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May 2011

Psych - season 3

cast: James Roday, Dule Hill, Corbin Bernsen, Kirsten Nelson, and Timothy Omundson

creator: Steve Franks

657 minutes (12) 2008
widescreen ratio 1.78:1
Universal Playback
DVD Region 2

RATING: 5/10
review by Ian Hunter

Psych - season three

It's an interesting idea, honest, it is. Basically you've got the son of a policeman (no, not Dexter, being taught 'Harry's Rules' and the 'code') named Shawn Spencer (played by James Roday) who has developed almost superhuman powers of deduction, able to notice the tiniest detail to solve crimes. He can't be bothered actually joining the police force because that sounds like too much hard work, and he can't get a job elsewhere, but being a good citizen he gives the police tip-offs that help them solve crimes. Except those suspicious policemen think it's too good to be true and that he's actually involved in the crimes, so he pretends to be a psychic and sets up a psychic business with his best friend Burton 'Gus' Guster (played by Dule Hill) who offer their consulting services to the Santa Barbara police force and pretty soon they are into their third TV series (with another two already shown since then, and a sixth series due out in the autumn). How? Why?

I ask those questions because this is fairly average stuff. Admittedly, series three does try to develop some subplots to bubble under each episode. Previous series settled on solving the crime, then another one and another one. How they have tried to up the interest is by introducing Cybill Shepherd as Shawn's mum as Shawn has a love-hate relationship with his policeman dad, Henry (played by Corbin Bernsen), with the emphasis on that he loves to hate him, because of ideas he has about his father cheating on his mother, and why they split up. We also get to know some background about inadequate Shawn in an episode about a high school reunion, which almost makes him more human. Almost! The other major subplot is a sort of Moonlighting sexual chemistry/ tension thing going on between Shawn and detective Juliet O'Hara (played by Maggie Lawson).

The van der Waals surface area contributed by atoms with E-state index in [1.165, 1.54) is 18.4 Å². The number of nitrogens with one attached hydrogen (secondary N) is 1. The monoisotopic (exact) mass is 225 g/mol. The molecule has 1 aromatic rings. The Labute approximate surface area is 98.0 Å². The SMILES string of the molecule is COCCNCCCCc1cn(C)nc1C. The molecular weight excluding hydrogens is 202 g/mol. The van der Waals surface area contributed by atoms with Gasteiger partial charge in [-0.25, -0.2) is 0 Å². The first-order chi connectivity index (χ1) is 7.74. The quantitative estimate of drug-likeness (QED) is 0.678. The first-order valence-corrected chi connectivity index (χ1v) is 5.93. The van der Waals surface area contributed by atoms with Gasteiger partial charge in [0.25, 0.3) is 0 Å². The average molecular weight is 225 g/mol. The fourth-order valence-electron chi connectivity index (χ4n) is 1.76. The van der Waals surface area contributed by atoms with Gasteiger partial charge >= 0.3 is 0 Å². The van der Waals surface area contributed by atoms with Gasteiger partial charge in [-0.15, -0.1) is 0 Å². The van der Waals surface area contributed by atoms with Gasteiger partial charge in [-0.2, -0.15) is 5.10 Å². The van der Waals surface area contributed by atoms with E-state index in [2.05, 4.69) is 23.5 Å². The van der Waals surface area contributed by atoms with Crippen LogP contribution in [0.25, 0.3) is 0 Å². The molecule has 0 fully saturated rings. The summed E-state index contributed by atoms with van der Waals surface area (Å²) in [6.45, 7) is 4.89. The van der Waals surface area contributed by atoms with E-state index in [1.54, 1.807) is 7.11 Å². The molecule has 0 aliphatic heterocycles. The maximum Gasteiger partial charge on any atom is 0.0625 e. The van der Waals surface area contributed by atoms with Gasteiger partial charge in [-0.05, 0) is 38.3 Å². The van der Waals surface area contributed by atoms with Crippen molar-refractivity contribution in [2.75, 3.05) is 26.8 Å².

The season comprises of 16 episodes, some directed by the likes of John Badham (who directed Saturday Night Fever, and WarGames, and Blue Thunder) - one of which is an episode called Daredevils which guest-stars Jeff Fahey as a grizzled old stunt rider; John Landis (The Blues Brothers, An American Werewolf In London) also directs the Christmas episode Christmas Joy (the second Christmas special the show has had to that point); and even actor Tim Matheson directs an episode. Apart from the regulars, other guest stars include Rachael Leigh Cook as Shawn's old high school love interest, Gary Cole (brilliantly cast) as an anal SWAT commander, and Ally Sheedy playing a serial killer (I kid you not) called Mr Yang for a season finale that upped the tension as Shawn's mother gets kidnapped, and we slip into 24/ Speed mode, but it is all a little too late.

The reason..? Well, there are several. Billed as a comedy drama, Psych isn't really that funny, or dramatic. The plots are fairly routine stuff. There is always an obvious solution, with an obvious suspect, but neither of them turns out to be correct. Shawn himself isn't that likeable a character, with several monkeys on his back and uttering quips and put-downs and he can be more than a tad devious to the detriment of his friends and family. Also, there are only so many pastiches you can do about the 1970s, 1980s, and Friday The 13th movies, and have our gruesome twosome dress up in funny outfits. How this has lasted (soon-to-be) six seasons is beyond me.

DVD extras include gag reels, deleted scenes, and commentaries for some (but not many) episodes.



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